Criminal Court Number 2 of Valladolid issued an absolute ruling in the case of the six young neo-Nazis who in 2014 were detained in the capital by the Provincial Information Brigade of the National Police on charges of belonging to a criminal organisation and incitement to hatred against various groups and the spreading of xenophobic messages.
The bench was occupied by the young defendants, identified only as J.J.R, F.R.R, R.A.G, D.P.G, E.N.O. and O.P.L, for each of whom the prosecutor had applied for two years in prison and fines of €4,050 euros for a crime of incitement to hatred, as well as another nine months of deprivation of freedom for belonging to a criminal organisation, according to legal sources contacted by Europa Press.
In his allegation, the public prosecutor argued that the defendants were leaders of various organizations (Respuesta Estudiantil, Juventud Patriótica, Acción Nacional Revolucionaria, Frente Nacional y Social, Ultravioletas, Resistencia Nacional Valladolid), all extreme right wing organizations who used their different venues and assemblies to disseminate and promote anti-Semitic, homophobic, anti-immigrant and anti-leftwing and centre political ideas, among their members.
On November 17th, 2014, the addresses of the defendants were raided, as well as at the headquarters of the Cultural and Sports Association ‘El Tomillar’, located on Calle Gregorio Fernández, formerly the bar ‘Arlequín’ , all of this in the course of an operation leading up to the ruling by Court Number 2.
At these addresses, five of them in Valladolid and one in Laguna de Duero, the police seized an abundance of neo-Nazi material, such as flags with pre-constitutional eagles, swastikas, flared crosses, T-shirts with the Ultrasur emblem, books such as “Mein Kampf” or ‘The Forbidden Thesis’, the Gottfriedad Feder nationalist program, Rudolf Hess’s books, Adolf Hitler flags, others with skulls, swastikas, and dangerous materials such as flares, knives and daggers.
However, three years and four months after that operation, the judge in the case ruled that it could not be proven beyond reasonable doubt that “the accused” had undertaken, using the headquarters of the Cultural and Sports Association, the Tomillar, under the umbrella of recognized criminal organisations or political parties, the holding of events in order to obtain financing for the commission of acts to attract minors and publicize and promote among its members, publicly, the rejection to immigrants, anti-Semitic ideas, homophobia and opposing political positions, mainly those considered as leftist.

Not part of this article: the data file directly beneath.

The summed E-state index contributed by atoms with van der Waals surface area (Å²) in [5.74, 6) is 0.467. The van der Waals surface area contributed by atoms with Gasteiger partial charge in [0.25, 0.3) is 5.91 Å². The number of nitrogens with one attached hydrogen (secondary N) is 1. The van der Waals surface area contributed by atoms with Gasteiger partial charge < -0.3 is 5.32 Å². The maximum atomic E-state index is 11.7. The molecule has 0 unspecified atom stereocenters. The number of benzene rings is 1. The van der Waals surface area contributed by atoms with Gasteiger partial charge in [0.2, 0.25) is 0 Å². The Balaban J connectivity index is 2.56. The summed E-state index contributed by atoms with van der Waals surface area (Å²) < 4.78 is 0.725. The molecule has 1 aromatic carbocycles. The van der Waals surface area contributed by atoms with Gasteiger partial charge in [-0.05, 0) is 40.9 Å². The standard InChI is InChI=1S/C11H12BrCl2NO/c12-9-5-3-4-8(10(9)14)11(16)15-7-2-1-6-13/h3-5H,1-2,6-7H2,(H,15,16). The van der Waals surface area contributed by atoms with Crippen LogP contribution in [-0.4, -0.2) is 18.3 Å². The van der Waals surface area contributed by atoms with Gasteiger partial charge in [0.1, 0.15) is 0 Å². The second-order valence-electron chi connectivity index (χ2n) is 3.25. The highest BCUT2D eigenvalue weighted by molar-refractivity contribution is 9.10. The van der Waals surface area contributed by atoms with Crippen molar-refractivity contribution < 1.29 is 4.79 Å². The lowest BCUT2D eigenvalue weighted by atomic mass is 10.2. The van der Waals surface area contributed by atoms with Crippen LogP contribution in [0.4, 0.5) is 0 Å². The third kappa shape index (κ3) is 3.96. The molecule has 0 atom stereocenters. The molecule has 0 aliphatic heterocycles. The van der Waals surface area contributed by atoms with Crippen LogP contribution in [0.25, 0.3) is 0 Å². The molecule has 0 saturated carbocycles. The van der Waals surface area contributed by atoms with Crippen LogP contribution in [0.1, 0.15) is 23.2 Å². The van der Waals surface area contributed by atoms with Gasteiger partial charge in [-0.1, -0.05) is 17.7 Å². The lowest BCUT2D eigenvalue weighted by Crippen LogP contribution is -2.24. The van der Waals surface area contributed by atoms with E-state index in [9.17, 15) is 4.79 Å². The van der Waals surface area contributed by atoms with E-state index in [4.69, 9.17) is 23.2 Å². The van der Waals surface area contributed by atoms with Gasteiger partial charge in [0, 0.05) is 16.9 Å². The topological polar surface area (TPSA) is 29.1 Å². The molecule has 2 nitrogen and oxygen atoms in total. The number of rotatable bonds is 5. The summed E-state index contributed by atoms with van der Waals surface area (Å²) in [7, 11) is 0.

Neither was the judge able to argue that it was proven that the six young people took advantage of events such as presentations of books, a tributes Onésimo Redondo or supporter events for Real Valladolid FC, concerts or student demonstrations, nor that they intervened in any specific event which resulted in assaults to people belonging to the minority groups indicated above.
But in addition, the judge dedicated a lot of space in the ruling to the fact that “the rights to ideological freedom and freedom of expression allow, in the first instance, not only to assume any idea, but also to express it, and even disseminate it, and incorporate it into the development of one’s own life, always within the limits imposed by respectful coexistence and the rights of others”.
The Spanish Constitution, added the judge, “does not prohibit ideologies that are located at either end of the political spectrum, identified as left and right. It could even be said that it does not prohibit ideas that, due to their extremism, are outside of that broad political spectrum, however highly objectionable they might be considered from the perspective of constitutional values and fundamental rights and public freedoms.
However, the magistrate added that tolerance for all kinds of ideas, imposed ideologically by the principle of freedom of expression, “does not mean condescension, acceptance or understanding, but only that ideas, as such, should not be prosecuted criminally.”